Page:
Miracle on 34th Street
Mr. Nice
Night at the Museum
North Amercarnivores
Northanger Abbey – I’m assuming this is a sequel to Cougarton Abbey…
Planet of the Apes Collection – Here we go again…again…
The Tree of Life
Twelve Kingdoms: Sea of the Wind Shore of the Maze
Wild Africa: East African Odyssey
Wild Australia: Discover the Magnificence
Wild Oceans: Mysteries of the Deep
Wuthering Heights
WWE: The Ladder Match 2 – Crash & Burn
Zombie Diaries 2
Zookeeper – FUCK YOU.
13 West Street
An Affirmative Act
After Party Massacre
Alaska: The Last Frontier
Amazing Grace and Chuck
America by Rail: The Complete Collection
America’s Natural Treasures
American Madness
Angelina Ballerina: Dancing on Ice
Aqua Unit Patrol Squad 1: Season 1
Art of Revenge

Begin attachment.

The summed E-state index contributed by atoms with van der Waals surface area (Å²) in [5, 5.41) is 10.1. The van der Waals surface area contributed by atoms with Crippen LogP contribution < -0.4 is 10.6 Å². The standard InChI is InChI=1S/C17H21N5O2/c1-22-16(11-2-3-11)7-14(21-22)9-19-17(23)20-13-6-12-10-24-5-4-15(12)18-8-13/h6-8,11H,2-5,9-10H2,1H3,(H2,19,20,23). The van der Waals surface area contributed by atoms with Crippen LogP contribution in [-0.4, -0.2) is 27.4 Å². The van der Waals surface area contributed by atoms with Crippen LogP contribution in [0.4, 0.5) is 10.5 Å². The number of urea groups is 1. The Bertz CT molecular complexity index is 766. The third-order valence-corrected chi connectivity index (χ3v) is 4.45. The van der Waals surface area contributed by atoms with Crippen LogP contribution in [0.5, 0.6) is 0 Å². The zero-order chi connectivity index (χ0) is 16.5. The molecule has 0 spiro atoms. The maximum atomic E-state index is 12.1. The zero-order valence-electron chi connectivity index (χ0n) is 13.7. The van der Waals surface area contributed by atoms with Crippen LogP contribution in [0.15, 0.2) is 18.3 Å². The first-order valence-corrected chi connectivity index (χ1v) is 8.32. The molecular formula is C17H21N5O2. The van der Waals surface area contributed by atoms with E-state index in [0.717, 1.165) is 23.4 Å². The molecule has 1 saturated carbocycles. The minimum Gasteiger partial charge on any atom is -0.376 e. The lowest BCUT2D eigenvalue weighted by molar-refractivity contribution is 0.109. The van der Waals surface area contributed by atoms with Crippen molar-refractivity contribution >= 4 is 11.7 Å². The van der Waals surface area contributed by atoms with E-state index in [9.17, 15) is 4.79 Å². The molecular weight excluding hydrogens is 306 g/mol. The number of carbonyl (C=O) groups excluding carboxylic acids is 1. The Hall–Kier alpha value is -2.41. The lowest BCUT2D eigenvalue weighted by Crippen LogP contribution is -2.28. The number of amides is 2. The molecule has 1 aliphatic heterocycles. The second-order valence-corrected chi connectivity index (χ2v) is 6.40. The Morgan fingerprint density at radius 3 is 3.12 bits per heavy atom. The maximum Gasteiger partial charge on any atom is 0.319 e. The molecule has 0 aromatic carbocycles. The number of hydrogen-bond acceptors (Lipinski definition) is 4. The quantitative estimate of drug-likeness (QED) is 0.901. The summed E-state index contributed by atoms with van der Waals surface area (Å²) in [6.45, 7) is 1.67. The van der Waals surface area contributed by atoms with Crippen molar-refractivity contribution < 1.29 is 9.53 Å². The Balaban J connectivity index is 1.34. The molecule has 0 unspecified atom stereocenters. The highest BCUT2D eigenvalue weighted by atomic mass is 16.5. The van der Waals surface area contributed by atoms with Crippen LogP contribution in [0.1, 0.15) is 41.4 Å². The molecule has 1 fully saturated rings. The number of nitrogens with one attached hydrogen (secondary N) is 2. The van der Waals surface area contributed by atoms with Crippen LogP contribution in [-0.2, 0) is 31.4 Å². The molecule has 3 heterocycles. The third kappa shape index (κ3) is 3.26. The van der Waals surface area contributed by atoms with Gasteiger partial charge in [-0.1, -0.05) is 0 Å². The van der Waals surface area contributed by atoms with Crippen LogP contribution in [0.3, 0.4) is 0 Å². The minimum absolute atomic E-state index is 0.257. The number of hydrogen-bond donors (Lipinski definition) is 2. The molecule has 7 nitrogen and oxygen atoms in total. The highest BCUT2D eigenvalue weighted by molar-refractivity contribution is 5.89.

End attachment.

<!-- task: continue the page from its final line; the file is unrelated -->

Aspen Extreme
Baby’s Day Out
The Bad Seed
Bamboo Blade: The Complete Series
Barney: A Very Merry Christmas The Movie
Beautiful Boy
Before I Hang
Before They Were Wrestling Stars: Rey Misterio Jr.
The Best of Green Lantern
Best of Petticoat Junction Collection
Beverly Hillbillies & Friends Collection
The Black Room
Blood Curse
Boccaccio ’70
Bonanza: The Official Second Season
Bonanza: The Official Second Season, Volume 2
Bones: The Complete Sixth Season
Brideshead Revisited
Broom Wedding
Brother Bear
Call Me Mrs. Miracle
Camp Nowhere
Canine Companions
Canine Helpers
Canine Heroes
Canine Instinct
Canine Workers
Casanova ’70
Casper the Friendly Ghost: The Complete Collection 1945-1963
Chitty Chitty Bang Bang
Christmas Cupid
Christmas Lodge
Chuck: The Complete Fourth Season
The Comancheros
Cook’s Country: 4th Season
Cowboy Legends
Cream: Royal Albert Hall
The Cruel Game
Cry, The Beloved Country
Dark Night of the Scarecrow
Savage City
Devil Dogs Unleashed
Devil’s Playground
Disorganized Crime
Dr. Who: Talons Of Weng-Chiang
Dr. Who: The David Tennant Years
Dragon Ball Z: Dbox Seven
Edge of Eternity
El Matavacas
Ethan Frome – they’re still inflicting all that Ethan Frome damage…
Exploring Alaska
Familia Tortuga
The Farm
Fat, Sick and Nearly Dead
The Four Feathers (Criterion)
Ghost Hunters: Season 6, Part 2